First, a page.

UmJammer Lammy

London startup of the week: This Is My Jam

Elliot Bentley

Our exploration of London’s startup scene continues with a music-centric social network begun “as a lazy weekend project”.

Each week, we’ll be featuring the most exciting and innovative
startups in JAXenter’s hometown of London. To nominate startups to
be featured on the site, email

Our exploration of London’s startup scene continues with an
interview with Matthew Ogle, the co-founder of This Is My Jam, a year-old social
network for music fans.

What’s your elevator pitch?

This Is My Jam is the best place to put your favorite song right
now — the one you can’t get out of your head. A bit like a musical
“current status”, we make it easy to personalise and share a song
across all your networks. Then when you follow people, you get all
their current favourites in a convenient playlist. Our focus on
slow, considered song sharing means the quality of music and
discovery is really high.

When was the company founded?

We actually started out inside another company! The first version
of Jam began in late 2011 as a side-project incubated by our parent
organisation, Boston-based music data startup The Echo Nest. By the
time we launched our public beta in February 2012, we were getting
enough traction that we started taking steps to spin out into a
separate entity, and we’re figuring out how to finalise that
process now.

How many staff, and what do they do?

There are just four of us so we all wear a lot of hats. Roughly, I
lead product, Hannah Donovan ( leads
design, Ralph Cowling ( and
Andreas Jansson (
manage the front- and back-ends of the service, respectively. All
four of us are pretty immersed in music and tech; Hannah and I each
spent 5+ years at, Ralph runs club nights and does pirate
radio, and Andreas has just started a part-time PhD at City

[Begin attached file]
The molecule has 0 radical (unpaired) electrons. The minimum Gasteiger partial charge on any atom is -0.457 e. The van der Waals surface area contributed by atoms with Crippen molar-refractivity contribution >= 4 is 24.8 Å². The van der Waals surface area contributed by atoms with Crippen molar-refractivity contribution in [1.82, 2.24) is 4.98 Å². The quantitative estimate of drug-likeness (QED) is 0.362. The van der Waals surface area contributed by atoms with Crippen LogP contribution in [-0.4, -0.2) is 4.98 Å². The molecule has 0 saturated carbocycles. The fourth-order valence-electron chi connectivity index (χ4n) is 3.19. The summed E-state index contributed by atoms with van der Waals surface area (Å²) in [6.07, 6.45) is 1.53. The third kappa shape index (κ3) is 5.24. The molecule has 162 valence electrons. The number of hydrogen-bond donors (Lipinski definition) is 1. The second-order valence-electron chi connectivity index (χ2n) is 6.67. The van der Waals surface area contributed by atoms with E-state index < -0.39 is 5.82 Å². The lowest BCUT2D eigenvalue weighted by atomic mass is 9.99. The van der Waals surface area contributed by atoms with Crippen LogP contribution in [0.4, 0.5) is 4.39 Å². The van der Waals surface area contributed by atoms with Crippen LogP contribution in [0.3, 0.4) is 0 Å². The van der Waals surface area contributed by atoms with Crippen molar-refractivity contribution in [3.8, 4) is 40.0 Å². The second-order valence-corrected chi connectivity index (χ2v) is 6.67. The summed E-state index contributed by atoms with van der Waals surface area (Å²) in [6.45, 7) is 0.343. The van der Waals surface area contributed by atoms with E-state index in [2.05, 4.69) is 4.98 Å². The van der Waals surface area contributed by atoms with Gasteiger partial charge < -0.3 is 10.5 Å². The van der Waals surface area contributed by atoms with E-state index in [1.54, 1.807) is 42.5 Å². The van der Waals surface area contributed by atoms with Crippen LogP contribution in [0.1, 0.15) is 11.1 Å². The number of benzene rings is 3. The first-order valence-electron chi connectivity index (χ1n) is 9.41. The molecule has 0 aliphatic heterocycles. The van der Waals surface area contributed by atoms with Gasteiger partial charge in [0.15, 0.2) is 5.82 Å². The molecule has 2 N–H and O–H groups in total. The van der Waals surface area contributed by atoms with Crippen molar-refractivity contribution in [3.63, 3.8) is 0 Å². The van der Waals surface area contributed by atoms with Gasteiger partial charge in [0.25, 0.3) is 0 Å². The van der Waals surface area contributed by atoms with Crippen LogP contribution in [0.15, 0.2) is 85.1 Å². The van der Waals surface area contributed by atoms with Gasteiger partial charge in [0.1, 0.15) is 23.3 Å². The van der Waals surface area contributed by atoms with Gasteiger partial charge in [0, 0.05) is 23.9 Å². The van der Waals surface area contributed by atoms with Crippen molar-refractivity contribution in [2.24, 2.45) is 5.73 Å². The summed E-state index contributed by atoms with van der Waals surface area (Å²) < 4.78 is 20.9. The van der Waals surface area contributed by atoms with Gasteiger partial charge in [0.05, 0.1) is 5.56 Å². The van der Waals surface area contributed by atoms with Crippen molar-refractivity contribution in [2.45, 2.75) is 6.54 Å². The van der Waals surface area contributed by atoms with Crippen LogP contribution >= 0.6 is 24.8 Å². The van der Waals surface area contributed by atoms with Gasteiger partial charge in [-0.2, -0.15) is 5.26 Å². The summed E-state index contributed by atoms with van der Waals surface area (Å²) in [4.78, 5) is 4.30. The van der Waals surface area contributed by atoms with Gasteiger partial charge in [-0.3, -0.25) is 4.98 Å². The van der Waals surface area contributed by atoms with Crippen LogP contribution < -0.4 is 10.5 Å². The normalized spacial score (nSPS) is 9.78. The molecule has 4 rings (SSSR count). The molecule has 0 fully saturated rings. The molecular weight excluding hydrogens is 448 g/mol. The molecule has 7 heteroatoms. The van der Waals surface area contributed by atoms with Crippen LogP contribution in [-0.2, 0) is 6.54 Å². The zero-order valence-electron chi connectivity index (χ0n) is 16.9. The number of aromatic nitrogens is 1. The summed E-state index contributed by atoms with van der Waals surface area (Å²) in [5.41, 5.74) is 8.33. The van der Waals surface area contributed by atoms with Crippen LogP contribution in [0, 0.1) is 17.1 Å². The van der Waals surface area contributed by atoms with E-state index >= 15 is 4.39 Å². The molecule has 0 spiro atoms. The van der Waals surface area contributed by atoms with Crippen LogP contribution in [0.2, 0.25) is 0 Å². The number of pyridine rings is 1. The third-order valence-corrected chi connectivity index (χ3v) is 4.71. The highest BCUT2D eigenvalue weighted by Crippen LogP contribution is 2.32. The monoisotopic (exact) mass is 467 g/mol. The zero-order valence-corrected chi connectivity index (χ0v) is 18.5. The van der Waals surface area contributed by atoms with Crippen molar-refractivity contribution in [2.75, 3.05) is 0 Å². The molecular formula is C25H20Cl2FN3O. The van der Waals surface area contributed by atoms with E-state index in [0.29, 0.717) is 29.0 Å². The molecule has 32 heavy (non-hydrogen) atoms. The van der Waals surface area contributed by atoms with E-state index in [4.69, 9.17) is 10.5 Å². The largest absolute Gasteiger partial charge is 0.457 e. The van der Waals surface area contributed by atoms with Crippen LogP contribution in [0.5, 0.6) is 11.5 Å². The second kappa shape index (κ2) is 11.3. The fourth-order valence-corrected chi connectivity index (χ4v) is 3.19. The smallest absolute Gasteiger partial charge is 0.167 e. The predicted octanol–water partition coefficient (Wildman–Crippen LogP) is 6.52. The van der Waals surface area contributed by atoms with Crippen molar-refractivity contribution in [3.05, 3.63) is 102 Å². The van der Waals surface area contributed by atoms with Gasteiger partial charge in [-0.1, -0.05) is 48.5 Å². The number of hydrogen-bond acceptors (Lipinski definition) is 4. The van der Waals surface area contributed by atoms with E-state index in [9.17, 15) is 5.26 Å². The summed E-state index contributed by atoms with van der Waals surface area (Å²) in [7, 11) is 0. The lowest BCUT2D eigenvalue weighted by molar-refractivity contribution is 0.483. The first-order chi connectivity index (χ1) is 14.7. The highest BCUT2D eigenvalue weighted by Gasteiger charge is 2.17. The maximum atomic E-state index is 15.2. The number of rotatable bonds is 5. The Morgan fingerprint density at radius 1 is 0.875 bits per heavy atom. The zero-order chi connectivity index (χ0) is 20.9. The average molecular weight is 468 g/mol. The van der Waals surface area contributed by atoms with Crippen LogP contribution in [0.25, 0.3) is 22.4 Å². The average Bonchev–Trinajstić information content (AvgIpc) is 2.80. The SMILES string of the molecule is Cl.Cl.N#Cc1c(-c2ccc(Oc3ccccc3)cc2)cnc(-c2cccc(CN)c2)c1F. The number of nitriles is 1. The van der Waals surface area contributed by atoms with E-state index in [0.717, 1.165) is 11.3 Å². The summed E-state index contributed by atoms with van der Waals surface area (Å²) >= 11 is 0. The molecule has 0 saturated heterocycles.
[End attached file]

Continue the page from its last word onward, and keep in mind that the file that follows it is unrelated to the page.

University in music informatics.

Where are your offices based, and what are they like

The Jam Factory is inside Shoreditch Works, a fairly new
co-working space on Scrutton St. We share the space with a lot of
interesting young startups, and the building itself with some more
established players like MOO. Our corner has a lot of band posters
and stuff posted up, plus a couple displays mounted on an autopole
that reflect site stats and usage back at us. Unless, of course,
there’s a space
or a tech

What technologies are you working with (client and server

Our stack is fairly diverse, but at its core is a pretty
traditional LAMP setup running almost entirely on Amazon servers.
(You can blame the PHP on me, a symptom of Jam starting on my
laptop in 2011 as a lazy weekend project!) Things get more modern
at the edges; we have a Python-based testing and deploy setup, an
increasing amount of data in Redis, and a healthy sprinkling of the
usual JS frameworks plus some Node on the front end.

What technical difficulties did you overcome to get to

We wanted Jam to “just work” with existing sources of music content
online, so that the next time you found an amazing track on
SoundCloud, YouTube, or any other service, Jam could help you
personalise and showcase that song, as well as help you share it
out to Facebook, Twitter, Spotify,, etc.

Doing that in a way that is not only efficient, but also looks
great, always plays, and is downright fun is an ongoing challenge
that spans everything from API plumbing through to copywriting. But
it’s a challenge we relish; the end result is a much more focused
and beautiful kind of song sharing that’s more rewarding than just
chucking another Youtube link onto Facebook.

What are the company’s plans for the future?

We’re in the process of figuring that out! We have big ambitions,
from going mobile to building cool new ways of sharing and
exploring our growing universe of favorite songs. We’re currently
to talking to a lot of folks and looking at various structures that
might let us do that.

What are your three top tips for wannabe

If you can, scratch your own itch. If you’re working on something
you care about and that you genuinely want in the world so that you
can use it, you can rely a lot more on instinct and move a lot

If you don’t have the skills to draw, code, or develop your own
prototypes to explore your ideas, then spend some time learning
how. It’ll help you find the right way to execute your idea, and
when you hire people more talented than yourself to help scale
(which you should also do!), you’ll understand each other a bit

Answer support emails from your users yourself. Nothing helps
prioritise feature development like having to write the same
response over and over.

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